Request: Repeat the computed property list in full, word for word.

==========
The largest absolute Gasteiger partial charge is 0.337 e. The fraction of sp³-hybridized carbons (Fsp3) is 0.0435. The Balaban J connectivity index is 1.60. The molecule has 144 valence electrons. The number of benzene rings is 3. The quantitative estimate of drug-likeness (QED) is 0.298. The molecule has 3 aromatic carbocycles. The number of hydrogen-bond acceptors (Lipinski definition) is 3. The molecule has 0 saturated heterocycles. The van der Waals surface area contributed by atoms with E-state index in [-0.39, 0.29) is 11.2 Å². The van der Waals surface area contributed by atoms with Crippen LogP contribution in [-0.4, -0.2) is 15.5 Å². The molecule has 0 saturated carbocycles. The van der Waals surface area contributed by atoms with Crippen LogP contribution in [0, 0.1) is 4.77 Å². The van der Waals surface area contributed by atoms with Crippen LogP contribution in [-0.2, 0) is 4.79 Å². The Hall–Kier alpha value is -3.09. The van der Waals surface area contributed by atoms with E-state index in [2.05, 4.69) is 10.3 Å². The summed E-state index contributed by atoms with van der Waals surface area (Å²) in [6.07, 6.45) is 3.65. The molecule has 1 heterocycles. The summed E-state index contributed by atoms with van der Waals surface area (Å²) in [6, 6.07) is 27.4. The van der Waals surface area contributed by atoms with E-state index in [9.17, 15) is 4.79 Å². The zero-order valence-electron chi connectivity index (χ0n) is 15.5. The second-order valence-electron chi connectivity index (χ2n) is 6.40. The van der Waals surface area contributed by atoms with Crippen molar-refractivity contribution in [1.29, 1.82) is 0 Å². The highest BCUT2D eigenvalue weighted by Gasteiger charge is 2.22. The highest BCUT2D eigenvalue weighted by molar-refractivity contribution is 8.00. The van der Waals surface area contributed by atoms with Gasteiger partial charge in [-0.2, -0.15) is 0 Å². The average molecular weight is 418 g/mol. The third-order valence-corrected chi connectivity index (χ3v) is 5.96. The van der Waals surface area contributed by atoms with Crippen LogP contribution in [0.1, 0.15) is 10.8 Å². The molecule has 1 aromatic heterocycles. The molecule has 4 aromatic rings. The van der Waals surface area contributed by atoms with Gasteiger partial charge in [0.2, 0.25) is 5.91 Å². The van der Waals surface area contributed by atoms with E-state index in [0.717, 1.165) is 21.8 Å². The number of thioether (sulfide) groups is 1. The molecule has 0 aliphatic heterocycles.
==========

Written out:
The largest absolute Gasteiger partial charge is 0.337 e. The fraction of sp³-hybridized carbons (Fsp3) is 0.0435. The Balaban J connectivity index is 1.60. The molecule has 144 valence electrons. The number of benzene rings is 3. The quantitative estimate of drug-likeness (QED) is 0.298. The molecule has 3 aromatic carbocycles. The number of hydrogen-bond acceptors (Lipinski definition) is 3. The molecule has 0 saturated heterocycles. The van der Waals surface area contributed by atoms with E-state index in [-0.39, 0.29) is 11.2 Å². The van der Waals surface area contributed by atoms with Crippen LogP contribution in [-0.4, -0.2) is 15.5 Å². The molecule has 0 saturated carbocycles. The van der Waals surface area contributed by atoms with Crippen LogP contribution in [0, 0.1) is 4.77 Å². The van der Waals surface area contributed by atoms with Crippen LogP contribution in [-0.2, 0) is 4.79 Å². The Hall–Kier alpha value is -3.09. The van der Waals surface area contributed by atoms with E-state index in [2.05, 4.69) is 10.3 Å². The summed E-state index contributed by atoms with van der Waals surface area (Å²) in [6.07, 6.45) is 3.65. The molecule has 1 heterocycles. The summed E-state index contributed by atoms with van der Waals surface area (Å²) in [6, 6.07) is 27.4. The van der Waals surface area contributed by atoms with E-state index in [9.17, 15) is 4.79 Å². The zero-order valence-electron chi connectivity index (χ0n) is 15.5. The second-order valence-electron chi connectivity index (χ2n) is 6.40. The van der Waals surface area contributed by atoms with Crippen molar-refractivity contribution in [1.29, 1.82) is 0 Å². The highest BCUT2D eigenvalue weighted by Gasteiger charge is 2.22. The highest BCUT2D eigenvalue weighted by molar-refractivity contribution is 8.00. The van der Waals surface area contributed by atoms with Gasteiger partial charge in [-0.2, -0.15) is 0 Å². The average molecular weight is 418 g/mol. The third-order valence-corrected chi connectivity index (χ3v) is 5.96. The van der Waals surface area contributed by atoms with Crippen LogP contribution in [0.1, 0.15) is 10.8 Å². The molecule has 1 aromatic heterocycles. The molecule has 4 aromatic rings. The van der Waals surface area contributed by atoms with Gasteiger partial charge in [0.2, 0.25) is 5.91 Å². The van der Waals surface area contributed by atoms with E-state index in [0.717, 1.165) is 21.8 Å². The number of thioether (sulfide) groups is 1. The molecule has 0 aliphatic heterocycles.